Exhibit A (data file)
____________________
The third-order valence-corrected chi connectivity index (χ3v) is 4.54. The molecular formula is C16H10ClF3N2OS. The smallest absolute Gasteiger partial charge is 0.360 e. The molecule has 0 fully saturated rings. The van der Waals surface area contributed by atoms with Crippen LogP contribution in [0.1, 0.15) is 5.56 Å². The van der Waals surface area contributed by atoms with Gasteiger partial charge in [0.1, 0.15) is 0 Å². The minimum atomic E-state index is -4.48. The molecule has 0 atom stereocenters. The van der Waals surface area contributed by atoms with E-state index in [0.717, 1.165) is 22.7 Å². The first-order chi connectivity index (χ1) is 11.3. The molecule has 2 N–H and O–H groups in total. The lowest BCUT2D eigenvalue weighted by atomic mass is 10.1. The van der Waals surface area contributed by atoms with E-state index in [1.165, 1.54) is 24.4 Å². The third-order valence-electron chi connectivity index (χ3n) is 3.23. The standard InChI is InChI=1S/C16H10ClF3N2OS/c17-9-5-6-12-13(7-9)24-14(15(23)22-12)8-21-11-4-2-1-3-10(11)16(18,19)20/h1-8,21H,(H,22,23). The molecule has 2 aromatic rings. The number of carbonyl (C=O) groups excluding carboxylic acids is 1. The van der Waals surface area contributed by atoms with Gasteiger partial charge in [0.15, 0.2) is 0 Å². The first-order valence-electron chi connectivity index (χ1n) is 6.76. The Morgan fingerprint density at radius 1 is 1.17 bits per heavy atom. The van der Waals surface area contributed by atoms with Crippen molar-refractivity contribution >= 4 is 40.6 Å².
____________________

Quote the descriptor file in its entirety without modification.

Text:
The third-order valence-corrected chi connectivity index (χ3v) is 4.54. The molecular formula is C16H10ClF3N2OS. The smallest absolute Gasteiger partial charge is 0.360 e. The molecule has 0 fully saturated rings. The van der Waals surface area contributed by atoms with Crippen LogP contribution in [0.1, 0.15) is 5.56 Å². The van der Waals surface area contributed by atoms with Gasteiger partial charge in [0.1, 0.15) is 0 Å². The minimum atomic E-state index is -4.48. The molecule has 0 atom stereocenters. The van der Waals surface area contributed by atoms with E-state index in [0.717, 1.165) is 22.7 Å². The first-order chi connectivity index (χ1) is 11.3. The molecule has 2 N–H and O–H groups in total. The lowest BCUT2D eigenvalue weighted by atomic mass is 10.1. The van der Waals surface area contributed by atoms with E-state index in [1.165, 1.54) is 24.4 Å². The third-order valence-electron chi connectivity index (χ3n) is 3.23. The standard InChI is InChI=1S/C16H10ClF3N2OS/c17-9-5-6-12-13(7-9)24-14(15(23)22-12)8-21-11-4-2-1-3-10(11)16(18,19)20/h1-8,21H,(H,22,23). The molecule has 2 aromatic rings. The number of carbonyl (C=O) groups excluding carboxylic acids is 1. The van der Waals surface area contributed by atoms with Gasteiger partial charge in [0.15, 0.2) is 0 Å². The first-order valence-electron chi connectivity index (χ1n) is 6.76. The Morgan fingerprint density at radius 1 is 1.17 bits per heavy atom. The van der Waals surface area contributed by atoms with Crippen molar-refractivity contribution >= 4 is 40.6 Å².